Face-to-face versus online therapy: swings and roundabouts

When the pandemic first led to a lockdown in March of this year, like lots of other people I was precipitated into online working, and this meant that most of my therapy practice moved from face to face meetings to online meetings. This was not new to me, as I had carried out supervision online for several years, and had occasionally seen therapy clients online if they were away and still wanted to meet.

I’ve heard it suggested that there is a widespread belief amongst psychotherapists that using technology interferes with development of a healthy therapeutic client-therapist relationship. After all, when we meet face to face, we not only communicate verbally but also in a plethora of non-verbal ways that are restricted when someone is a figure on a screen. And meeting online may involve delays, freezing, poor sound quality – all sorts of impediments that come between people trying to communicate through the ether. But maybe there are advantages too. It has been suggested that relationships online are less hierarchical and that clients may have more control – this might be a plus for therapy that aims (as far as possible) to be collaborative. Also, that the distance involved in online therapy enables people to talk more openly about their difficulties, and going to a psychotherapy centre might run the risk of being seen accessing therapy, so maybe there’s less stigma in talking online.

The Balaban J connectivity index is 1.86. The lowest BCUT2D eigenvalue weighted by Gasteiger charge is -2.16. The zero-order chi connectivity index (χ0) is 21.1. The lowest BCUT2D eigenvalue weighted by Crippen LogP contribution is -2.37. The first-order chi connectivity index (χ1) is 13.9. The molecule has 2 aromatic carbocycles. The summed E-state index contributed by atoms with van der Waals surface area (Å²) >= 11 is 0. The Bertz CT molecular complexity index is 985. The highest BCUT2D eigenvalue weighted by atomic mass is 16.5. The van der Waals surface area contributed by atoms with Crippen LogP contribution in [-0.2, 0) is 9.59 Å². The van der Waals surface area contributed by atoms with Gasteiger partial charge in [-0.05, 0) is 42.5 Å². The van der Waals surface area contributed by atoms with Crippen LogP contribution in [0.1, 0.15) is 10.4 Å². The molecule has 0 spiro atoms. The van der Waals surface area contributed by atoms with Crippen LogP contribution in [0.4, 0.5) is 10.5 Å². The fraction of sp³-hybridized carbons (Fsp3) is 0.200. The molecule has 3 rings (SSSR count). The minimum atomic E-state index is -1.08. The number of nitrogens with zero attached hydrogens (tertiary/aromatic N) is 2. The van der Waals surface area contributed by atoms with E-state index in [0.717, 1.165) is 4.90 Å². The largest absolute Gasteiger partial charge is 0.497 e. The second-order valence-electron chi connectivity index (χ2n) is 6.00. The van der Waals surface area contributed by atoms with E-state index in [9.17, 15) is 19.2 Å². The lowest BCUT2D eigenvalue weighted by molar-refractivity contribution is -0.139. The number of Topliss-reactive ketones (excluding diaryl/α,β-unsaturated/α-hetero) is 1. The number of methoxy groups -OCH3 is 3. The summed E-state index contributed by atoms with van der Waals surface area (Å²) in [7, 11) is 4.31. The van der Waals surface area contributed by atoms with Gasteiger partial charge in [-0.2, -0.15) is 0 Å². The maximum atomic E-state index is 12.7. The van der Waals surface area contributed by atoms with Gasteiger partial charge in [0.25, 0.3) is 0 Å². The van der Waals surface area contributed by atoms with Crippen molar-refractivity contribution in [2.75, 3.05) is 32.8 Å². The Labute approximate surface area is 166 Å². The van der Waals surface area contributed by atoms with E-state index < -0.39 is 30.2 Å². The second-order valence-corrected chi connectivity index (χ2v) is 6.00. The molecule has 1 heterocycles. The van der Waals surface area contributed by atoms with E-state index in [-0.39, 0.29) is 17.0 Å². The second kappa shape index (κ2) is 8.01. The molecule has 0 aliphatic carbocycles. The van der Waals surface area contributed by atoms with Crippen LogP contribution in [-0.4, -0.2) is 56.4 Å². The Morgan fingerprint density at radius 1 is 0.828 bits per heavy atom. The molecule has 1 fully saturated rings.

So (as always) there are pros and cons (and these are only some of them), but at the moment, as I write this, I certainly feel that online therapy is safer for both clients and therapists than meeting face to face.

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